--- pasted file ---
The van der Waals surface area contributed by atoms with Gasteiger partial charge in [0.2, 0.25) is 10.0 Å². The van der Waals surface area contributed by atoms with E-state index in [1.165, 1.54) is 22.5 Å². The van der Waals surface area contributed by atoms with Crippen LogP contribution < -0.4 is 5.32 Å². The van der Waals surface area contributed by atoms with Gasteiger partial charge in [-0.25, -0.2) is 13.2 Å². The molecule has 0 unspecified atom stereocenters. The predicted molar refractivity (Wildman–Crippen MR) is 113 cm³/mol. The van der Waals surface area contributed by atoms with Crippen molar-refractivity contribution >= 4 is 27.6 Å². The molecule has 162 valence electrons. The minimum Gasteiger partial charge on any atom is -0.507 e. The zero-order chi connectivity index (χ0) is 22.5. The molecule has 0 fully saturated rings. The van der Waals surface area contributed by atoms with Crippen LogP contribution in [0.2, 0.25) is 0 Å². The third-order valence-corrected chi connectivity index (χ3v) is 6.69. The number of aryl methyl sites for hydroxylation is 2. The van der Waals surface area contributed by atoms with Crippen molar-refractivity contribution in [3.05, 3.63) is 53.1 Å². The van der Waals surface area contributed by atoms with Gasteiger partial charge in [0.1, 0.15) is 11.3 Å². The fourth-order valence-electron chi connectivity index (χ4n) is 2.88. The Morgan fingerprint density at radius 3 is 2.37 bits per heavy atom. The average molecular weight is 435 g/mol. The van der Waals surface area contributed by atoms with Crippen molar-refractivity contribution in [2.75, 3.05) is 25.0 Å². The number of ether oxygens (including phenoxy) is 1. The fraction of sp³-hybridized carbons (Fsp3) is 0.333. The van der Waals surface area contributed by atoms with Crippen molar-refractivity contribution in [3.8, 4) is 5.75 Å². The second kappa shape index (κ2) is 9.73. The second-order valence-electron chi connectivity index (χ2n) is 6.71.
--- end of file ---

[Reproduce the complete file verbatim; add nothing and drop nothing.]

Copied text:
The van der Waals surface area contributed by atoms with Gasteiger partial charge in [0.2, 0.25) is 10.0 Å². The van der Waals surface area contributed by atoms with E-state index in [1.165, 1.54) is 22.5 Å². The van der Waals surface area contributed by atoms with Crippen LogP contribution < -0.4 is 5.32 Å². The van der Waals surface area contributed by atoms with Gasteiger partial charge in [-0.25, -0.2) is 13.2 Å². The molecule has 0 unspecified atom stereocenters. The predicted molar refractivity (Wildman–Crippen MR) is 113 cm³/mol. The van der Waals surface area contributed by atoms with Crippen molar-refractivity contribution >= 4 is 27.6 Å². The molecule has 162 valence electrons. The minimum Gasteiger partial charge on any atom is -0.507 e. The zero-order chi connectivity index (χ0) is 22.5. The molecule has 0 fully saturated rings. The van der Waals surface area contributed by atoms with Crippen LogP contribution in [0.2, 0.25) is 0 Å². The third-order valence-corrected chi connectivity index (χ3v) is 6.69. The number of aryl methyl sites for hydroxylation is 2. The van der Waals surface area contributed by atoms with Crippen molar-refractivity contribution in [3.05, 3.63) is 53.1 Å². The van der Waals surface area contributed by atoms with Gasteiger partial charge in [0.1, 0.15) is 11.3 Å². The fourth-order valence-electron chi connectivity index (χ4n) is 2.88. The Morgan fingerprint density at radius 3 is 2.37 bits per heavy atom. The average molecular weight is 435 g/mol. The van der Waals surface area contributed by atoms with Crippen molar-refractivity contribution in [2.75, 3.05) is 25.0 Å². The number of ether oxygens (including phenoxy) is 1. The fraction of sp³-hybridized carbons (Fsp3) is 0.333. The van der Waals surface area contributed by atoms with Crippen molar-refractivity contribution in [3.8, 4) is 5.75 Å². The second kappa shape index (κ2) is 9.73. The second-order valence-electron chi connectivity index (χ2n) is 6.71.